Good Riddance formed sometime in the 1990’s, depending on who you ask. Four scrappy punk kids in Santa Cruz who could hardly contain their love for Bad Religion, as can clearly be heard on their debut, 1995’s For God And Country. But things moved forward fast for GR and they became one of the most important bands among the punk/melodic hardcore scene for the next decade. They boast massive album sales that number in the six figures, and they managed to accomplish that while staying true to the underground and remaining on an independent record label. They toured harder than any band in the scene, but by 2007 they had disbanded. They burned bright and they burned out.
But they’re back. Back with their core lineup and their first album in eight years, Peace In Our Time.
“We didn’t want to be a band who overstayed our welcome,” said frontman Russ Rankin about their decision to dissolve all those years ago. He adds, “Everyone was becoming increasingly busy with other, non-music careers, families, etc.” The curse of the punk rocker, right? Well, not so fast. One thing that you need to know about Good Riddance is that these guys are lifers. Rankin put it simply, “We missed playing the songs.” They had no choice but to return to the music because it was part of their DNA.
And their resume is worth noting. The band has been very humble about their activism, almost to the point of being bashful about their contributions towards the community. Russ won’t even discuss his vegan lifestyle or his compassion towards animals, but he’s been committed to that for decades now. There’s also the fact that the band has been donating proceeds from their album sales to various charities: Food Not Bombs, Santa Cruz AIDS Project, the Cabrillo College Music Department, Santa Cruz Homeless Shelter, and more. By now you’ve probably guessed that Good Riddance has a leftist message to go along with their urgent music. True, but they also back up their words with actions and money to the causes they believe in.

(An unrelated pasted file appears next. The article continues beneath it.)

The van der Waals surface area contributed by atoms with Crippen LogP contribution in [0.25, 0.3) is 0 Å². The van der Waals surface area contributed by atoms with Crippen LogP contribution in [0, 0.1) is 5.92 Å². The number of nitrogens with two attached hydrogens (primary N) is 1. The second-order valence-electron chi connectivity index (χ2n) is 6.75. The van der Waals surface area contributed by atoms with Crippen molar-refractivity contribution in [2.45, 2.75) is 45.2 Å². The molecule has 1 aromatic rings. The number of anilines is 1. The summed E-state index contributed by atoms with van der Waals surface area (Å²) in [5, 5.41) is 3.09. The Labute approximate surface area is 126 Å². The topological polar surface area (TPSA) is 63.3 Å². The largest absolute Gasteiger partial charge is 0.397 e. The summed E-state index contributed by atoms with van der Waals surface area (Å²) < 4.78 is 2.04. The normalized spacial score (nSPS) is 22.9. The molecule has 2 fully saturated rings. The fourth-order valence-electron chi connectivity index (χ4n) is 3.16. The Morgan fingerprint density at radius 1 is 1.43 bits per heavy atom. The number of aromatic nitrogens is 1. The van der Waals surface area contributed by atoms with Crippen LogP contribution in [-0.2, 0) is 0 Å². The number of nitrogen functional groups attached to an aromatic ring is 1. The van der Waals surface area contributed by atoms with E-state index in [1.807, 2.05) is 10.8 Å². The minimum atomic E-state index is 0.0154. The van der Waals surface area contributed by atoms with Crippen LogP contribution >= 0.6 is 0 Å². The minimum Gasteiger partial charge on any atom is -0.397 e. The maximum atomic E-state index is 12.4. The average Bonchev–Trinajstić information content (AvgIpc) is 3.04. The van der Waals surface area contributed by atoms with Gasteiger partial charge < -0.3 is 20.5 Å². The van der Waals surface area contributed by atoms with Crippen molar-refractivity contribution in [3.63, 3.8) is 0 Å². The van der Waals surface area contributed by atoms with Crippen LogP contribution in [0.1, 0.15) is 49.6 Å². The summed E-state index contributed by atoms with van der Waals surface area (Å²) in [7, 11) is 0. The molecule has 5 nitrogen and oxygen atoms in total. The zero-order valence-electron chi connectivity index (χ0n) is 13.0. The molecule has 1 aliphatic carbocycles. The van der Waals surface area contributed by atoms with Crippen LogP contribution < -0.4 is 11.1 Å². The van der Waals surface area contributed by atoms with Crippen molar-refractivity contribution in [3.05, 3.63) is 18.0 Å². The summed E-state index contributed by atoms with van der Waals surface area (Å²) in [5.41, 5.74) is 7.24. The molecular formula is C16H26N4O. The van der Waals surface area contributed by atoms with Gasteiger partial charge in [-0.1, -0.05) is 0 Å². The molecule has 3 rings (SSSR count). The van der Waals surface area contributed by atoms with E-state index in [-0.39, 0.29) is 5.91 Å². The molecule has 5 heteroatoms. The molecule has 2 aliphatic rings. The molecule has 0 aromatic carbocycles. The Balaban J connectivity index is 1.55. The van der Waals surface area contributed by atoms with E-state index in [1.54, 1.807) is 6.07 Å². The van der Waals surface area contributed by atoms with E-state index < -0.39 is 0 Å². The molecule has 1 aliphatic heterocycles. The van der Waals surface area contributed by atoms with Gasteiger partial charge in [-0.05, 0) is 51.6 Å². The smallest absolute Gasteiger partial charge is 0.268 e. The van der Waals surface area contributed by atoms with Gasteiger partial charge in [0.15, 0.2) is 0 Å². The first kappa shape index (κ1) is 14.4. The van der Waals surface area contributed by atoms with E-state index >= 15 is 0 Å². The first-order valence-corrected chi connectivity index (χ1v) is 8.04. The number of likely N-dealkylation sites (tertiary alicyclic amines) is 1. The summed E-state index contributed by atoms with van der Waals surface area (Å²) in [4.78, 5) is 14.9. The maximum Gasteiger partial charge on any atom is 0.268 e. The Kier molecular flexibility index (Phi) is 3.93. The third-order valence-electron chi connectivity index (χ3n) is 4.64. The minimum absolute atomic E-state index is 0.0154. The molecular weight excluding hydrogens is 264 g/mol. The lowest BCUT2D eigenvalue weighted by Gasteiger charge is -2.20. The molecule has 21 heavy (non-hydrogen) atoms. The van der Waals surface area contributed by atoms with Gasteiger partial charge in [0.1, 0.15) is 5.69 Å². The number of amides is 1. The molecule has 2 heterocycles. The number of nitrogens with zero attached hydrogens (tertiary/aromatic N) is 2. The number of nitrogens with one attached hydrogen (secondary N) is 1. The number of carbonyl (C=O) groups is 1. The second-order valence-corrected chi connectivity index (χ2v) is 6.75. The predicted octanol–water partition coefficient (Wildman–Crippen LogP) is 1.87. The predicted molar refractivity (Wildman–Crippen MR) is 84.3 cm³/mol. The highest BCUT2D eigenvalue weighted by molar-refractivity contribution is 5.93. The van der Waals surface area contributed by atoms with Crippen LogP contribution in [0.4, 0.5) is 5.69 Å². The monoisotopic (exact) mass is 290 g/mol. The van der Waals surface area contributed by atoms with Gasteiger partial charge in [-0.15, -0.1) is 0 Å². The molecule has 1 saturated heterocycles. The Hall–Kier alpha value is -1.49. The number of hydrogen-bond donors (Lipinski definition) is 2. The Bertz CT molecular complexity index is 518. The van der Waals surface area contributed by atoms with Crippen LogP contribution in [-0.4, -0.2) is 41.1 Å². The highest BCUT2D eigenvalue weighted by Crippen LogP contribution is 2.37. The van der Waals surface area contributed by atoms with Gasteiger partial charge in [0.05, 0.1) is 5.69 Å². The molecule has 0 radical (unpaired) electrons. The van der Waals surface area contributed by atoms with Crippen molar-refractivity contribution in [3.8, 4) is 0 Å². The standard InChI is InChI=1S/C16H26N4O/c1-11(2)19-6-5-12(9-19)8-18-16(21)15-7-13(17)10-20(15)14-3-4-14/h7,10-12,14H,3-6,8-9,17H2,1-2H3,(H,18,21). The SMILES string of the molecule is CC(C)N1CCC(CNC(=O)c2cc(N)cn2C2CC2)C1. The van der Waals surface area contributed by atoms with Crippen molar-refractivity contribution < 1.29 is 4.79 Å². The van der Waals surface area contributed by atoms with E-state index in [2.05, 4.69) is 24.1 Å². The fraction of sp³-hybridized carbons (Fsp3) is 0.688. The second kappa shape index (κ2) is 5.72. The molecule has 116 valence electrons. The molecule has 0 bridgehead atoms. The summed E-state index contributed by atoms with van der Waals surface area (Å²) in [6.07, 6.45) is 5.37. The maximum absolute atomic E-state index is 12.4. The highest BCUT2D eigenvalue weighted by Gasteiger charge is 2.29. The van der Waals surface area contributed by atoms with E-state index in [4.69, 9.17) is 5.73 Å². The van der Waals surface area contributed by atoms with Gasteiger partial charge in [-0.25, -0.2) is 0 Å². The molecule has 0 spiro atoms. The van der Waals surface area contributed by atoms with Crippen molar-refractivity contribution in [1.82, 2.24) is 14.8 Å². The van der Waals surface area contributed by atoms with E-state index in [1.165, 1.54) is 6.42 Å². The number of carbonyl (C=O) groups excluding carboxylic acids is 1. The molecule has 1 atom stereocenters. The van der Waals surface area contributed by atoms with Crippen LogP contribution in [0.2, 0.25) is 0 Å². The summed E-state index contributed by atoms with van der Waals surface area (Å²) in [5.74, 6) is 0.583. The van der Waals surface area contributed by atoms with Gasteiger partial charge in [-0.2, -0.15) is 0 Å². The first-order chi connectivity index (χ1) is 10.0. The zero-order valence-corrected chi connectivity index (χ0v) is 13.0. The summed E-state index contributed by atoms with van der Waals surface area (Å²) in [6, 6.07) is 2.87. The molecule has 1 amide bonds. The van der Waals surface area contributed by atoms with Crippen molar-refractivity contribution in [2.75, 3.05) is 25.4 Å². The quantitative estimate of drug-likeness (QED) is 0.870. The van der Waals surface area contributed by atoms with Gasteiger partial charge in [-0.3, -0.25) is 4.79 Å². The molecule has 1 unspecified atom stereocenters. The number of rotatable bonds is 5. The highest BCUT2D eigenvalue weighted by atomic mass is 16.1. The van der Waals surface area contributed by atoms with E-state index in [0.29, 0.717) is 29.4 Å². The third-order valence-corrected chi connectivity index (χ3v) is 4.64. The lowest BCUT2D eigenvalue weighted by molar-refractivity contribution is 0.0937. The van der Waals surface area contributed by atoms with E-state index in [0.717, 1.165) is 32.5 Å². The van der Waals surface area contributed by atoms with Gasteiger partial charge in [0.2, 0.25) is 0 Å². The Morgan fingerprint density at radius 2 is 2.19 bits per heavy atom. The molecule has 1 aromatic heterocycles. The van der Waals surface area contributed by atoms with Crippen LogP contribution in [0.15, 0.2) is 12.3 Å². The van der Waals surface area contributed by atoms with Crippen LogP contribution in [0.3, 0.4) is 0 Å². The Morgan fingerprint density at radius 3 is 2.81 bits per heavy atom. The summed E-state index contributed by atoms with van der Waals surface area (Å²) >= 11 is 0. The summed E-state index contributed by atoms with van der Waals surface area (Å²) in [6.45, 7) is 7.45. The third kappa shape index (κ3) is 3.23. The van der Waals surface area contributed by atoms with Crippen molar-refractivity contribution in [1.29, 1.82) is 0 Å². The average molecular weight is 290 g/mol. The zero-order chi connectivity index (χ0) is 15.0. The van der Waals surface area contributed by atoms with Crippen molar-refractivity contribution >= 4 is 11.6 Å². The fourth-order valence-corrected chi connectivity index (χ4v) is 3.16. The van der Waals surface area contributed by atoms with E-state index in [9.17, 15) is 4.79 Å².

Let’s talk about them in today’s terms and in regards to this new full length. Good Riddance is, as we say in the biz, “a critic’s band”. As in, they have the respect of their peers and those in the know. They’re students of the genre who draw from real punk rock influences and their songs come from a very sincere place. It all culminates for the band with Peace In Our Time: on the album opener, “Disputatio”, you can hear dark and thrashy hardcore reminiscent of their contemporaries Paint It Black; then maybe some aggressive melodic punk à la Bad Religion on “No Greater Fight”; Black Flag’s hefty, discordant HC on “Dry Season”; and definitely some of The Descendents on “Washed Away”. But make no mistake, Good Riddance has cultivated their own sound from this diverse set of influences and that’s probably why their old-school fans have stuck with them. If die-hards need a reference point for Peace In Our Time, think about their high water mark efforts like Comprehensive Guide… or the hardcore staple, Operation Phoenix.
This new album is essentially the very best of GR distilled down to one LP, and it will no doubt get the attention from a lot of old fans, HC devotees, and punk enthusiasts alike. They’re already booked to play Europe’s Groezrock, one of the biggest punk festivals in the world. There will also be an obvious hometown record release show in Santa Cruz, where they have been selling out countless shows over the years. Good Riddance will be ramping up some activity, and with hardcore music seeming neutered and confused in 2015, Peace In Our Time will mark a triumphant return for a band that the underground scene needs more than ever.